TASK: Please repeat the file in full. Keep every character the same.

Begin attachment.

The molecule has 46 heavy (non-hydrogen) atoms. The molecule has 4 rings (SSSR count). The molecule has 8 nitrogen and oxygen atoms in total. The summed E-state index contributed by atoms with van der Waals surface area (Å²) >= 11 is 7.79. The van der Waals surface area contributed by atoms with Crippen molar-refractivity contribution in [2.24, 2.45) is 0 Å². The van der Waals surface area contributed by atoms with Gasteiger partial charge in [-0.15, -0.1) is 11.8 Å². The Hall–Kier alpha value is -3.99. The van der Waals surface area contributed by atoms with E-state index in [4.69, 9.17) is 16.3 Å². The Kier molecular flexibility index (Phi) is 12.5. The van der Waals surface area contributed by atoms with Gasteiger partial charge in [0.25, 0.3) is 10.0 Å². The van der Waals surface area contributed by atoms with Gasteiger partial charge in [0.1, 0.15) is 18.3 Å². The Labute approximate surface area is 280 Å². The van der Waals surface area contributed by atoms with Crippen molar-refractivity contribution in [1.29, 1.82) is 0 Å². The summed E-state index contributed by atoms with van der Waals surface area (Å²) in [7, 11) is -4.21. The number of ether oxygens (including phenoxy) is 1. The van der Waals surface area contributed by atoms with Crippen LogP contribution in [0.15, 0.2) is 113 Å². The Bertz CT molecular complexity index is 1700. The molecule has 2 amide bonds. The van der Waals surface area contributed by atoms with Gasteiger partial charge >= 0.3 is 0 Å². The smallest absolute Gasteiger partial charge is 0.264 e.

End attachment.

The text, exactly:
The molecule has 46 heavy (non-hydrogen) atoms. The molecule has 4 rings (SSSR count). The molecule has 8 nitrogen and oxygen atoms in total. The summed E-state index contributed by atoms with van der Waals surface area (Å²) >= 11 is 7.79. The van der Waals surface area contributed by atoms with Crippen molar-refractivity contribution in [2.24, 2.45) is 0 Å². The van der Waals surface area contributed by atoms with Gasteiger partial charge in [-0.15, -0.1) is 11.8 Å². The Hall–Kier alpha value is -3.99. The van der Waals surface area contributed by atoms with E-state index in [4.69, 9.17) is 16.3 Å². The Kier molecular flexibility index (Phi) is 12.5. The van der Waals surface area contributed by atoms with Gasteiger partial charge in [0.25, 0.3) is 10.0 Å². The van der Waals surface area contributed by atoms with Gasteiger partial charge in [0.1, 0.15) is 18.3 Å². The Labute approximate surface area is 280 Å². The van der Waals surface area contributed by atoms with Crippen molar-refractivity contribution in [1.29, 1.82) is 0 Å². The summed E-state index contributed by atoms with van der Waals surface area (Å²) in [7, 11) is -4.21. The number of ether oxygens (including phenoxy) is 1. The van der Waals surface area contributed by atoms with Crippen LogP contribution in [0.15, 0.2) is 113 Å². The Bertz CT molecular complexity index is 1700. The molecule has 2 amide bonds. The van der Waals surface area contributed by atoms with Gasteiger partial charge >= 0.3 is 0 Å². The smallest absolute Gasteiger partial charge is 0.264 e.